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    Knights in New Mexico and Hawaii aid indigenous communities stricken by coronavirus

    by Carl Bunderson 7/1/2020
    Jeremy Boucher, Lance Tanner and Supreme Director Patrick Mason — all members of Fray Marcos Council 1783 in Gallup — unload a trailer of supplies for the Acoma people in New Mexico. The Knights organized a COVID-19 Relief Canteen to bring supplies to Native American communities afflicted by the pandemic. Photo by Johnny Jaffe

    The Order’s call to “Leave No Neighbor Behind” this past spring had a special urgency for Supreme Director Patrick Mason, a member Fray Marcos Council 1783 in Gallup, N.M. He knew his neighbors in nearby Native American reservations were particularly threatened by the COVID-19 pandemic and its economic impact.

    “Native populations are always hit disproportionately hard by pandemics,” said Mason, who is also a member of the Osage Nation and a board member of Life Is Sacred, a prolife Native American organization. “The 1918 flu wiped out entire villages. The H1N1 death rate in Native American communities was four times the national average.”

    In March, Mason and his brother Knights got together to brainstorm what they could do. At first, their goals were modest. “We said, ‘You know what, if we can only feed 10 families, then let’s feed 10 families,’” Mason explained.

    But in the weeks that followed, the Knights delivered food to thousands of Navajo and other native families in New Mexico, Arizona and Utah. They also contributed to similar efforts in Hawaii, where Knights helped launch the Küpuna Needs Project to aid elderly native Hawaiians on Oahu. Together with partnering organizations and initiatives, the Knights have put their faith in action by providing muchneeded food for their neighbors on the margins.

    “It’s been amazing,” Mason said. “Banding together with our brothers, we’re able to accomplish great things.”


    The Knights in Gallup had good reason to be concerned for native communities as the coronavirus spread. Many homes are multigenerational, with grandparents helping to raise grandchildren. Running water is not universal, making frequent handwashing more difficult. And the rate of diabetes — a condition that increases the danger of the virus — is high.

    According to the American Indian Studies Center at UCLA, five Native American tribes, including the Navajo Nation, have higher per capita infection rates than New York state.

    Moreover, the strict lockdown measures reservations instituted to combat infection made it difficult for many to get supplies.

    Supreme Director Mason worked with Jeremy Boucher, also a member of Council 1783 and co-director of the Southwest Indian Foundation, to make a list of those most in need in the area. Donations of food and money were collected by Knights in New Mexico, with the help of the state council. Many food boxes were assembled at a local grocery store owned in part by Lance Tanner, also a member of Council 1783.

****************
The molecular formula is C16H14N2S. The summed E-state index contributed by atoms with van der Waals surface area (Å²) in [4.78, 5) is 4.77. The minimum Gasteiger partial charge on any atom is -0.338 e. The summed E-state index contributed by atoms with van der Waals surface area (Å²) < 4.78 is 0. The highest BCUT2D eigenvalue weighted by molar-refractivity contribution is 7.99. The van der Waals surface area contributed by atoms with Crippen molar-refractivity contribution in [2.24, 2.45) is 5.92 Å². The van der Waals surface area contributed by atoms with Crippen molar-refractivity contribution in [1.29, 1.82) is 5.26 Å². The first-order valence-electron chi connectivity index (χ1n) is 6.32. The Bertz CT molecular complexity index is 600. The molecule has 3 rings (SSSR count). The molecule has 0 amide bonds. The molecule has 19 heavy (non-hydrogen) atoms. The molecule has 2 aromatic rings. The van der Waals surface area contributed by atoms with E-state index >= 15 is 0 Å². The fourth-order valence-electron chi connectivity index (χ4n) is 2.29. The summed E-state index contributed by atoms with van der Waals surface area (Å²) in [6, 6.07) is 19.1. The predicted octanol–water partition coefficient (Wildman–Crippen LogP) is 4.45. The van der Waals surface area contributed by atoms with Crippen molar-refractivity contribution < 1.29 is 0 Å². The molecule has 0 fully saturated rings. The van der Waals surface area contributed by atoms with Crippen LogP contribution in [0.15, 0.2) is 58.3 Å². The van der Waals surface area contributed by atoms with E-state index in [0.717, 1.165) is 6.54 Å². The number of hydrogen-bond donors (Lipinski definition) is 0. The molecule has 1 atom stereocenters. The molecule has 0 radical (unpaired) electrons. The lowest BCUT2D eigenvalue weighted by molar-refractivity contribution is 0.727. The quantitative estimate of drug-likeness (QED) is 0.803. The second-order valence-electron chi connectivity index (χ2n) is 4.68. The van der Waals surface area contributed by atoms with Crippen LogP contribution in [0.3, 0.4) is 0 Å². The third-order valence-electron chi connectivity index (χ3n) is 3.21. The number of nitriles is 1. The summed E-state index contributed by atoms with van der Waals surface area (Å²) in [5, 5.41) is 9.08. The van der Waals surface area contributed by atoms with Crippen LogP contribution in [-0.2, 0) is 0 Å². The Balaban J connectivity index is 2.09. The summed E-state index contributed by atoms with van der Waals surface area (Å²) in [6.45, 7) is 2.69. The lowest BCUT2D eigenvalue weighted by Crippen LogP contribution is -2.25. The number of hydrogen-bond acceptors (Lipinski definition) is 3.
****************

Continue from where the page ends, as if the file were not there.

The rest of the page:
The Knights began filling a trailer with boxes of food to be distributed where most needed; each box had enough groceries to feed a family of four to six for about two weeks. The Knights of Columbus COVID-19 Relief Canteen made its first delivery in early April to the Acoma Pueblo.

    Brian Vallo, governor of Acoma Pueblo, thanked the Knights on behalf of the community. “Recipients of these food donations are just so grateful and appreciative,” he said. “I know that my Acoma people … are offering prayers in response to the generosity.”

    The Supreme Council has contributed $40,000 in matching grants to the project, which has provided more than $320,000 worth of food to Navajo, Acoma, Zuni and native Hawaiian communities. Knights have delivered an estimated 3,000 food boxes to tribal leaders, who distribute them directly to native families in need.

    “Pope Francis is always talking about going out to the peripheries,” said Boucher. “Leave No Neighbor Behind is really encouraging us to do that, to go outside of our comfort zone, and remember that it’s not just our family and friends who are our neighbors.”

    Volunteers with the Kupuna Needs Project, including Knights from several Oahu councils, gather May 2 to package and prepare deliveries for the elderly and vulnerable. Ryan Fielding (center, with his dad, John) started the delivery service with help from John and his brother Knights. Dallas Carter (far right) coordinated additional funding for the project from Knights in New Mexico. Photo by Michelle Mishina-Kunz


    Meanwhile, 5,000 miles away, Knights on Oahu were making a similar effort to provide food and other supplies to küpuna, or elderly native Hawaiians, through the Küpuna Needs Project.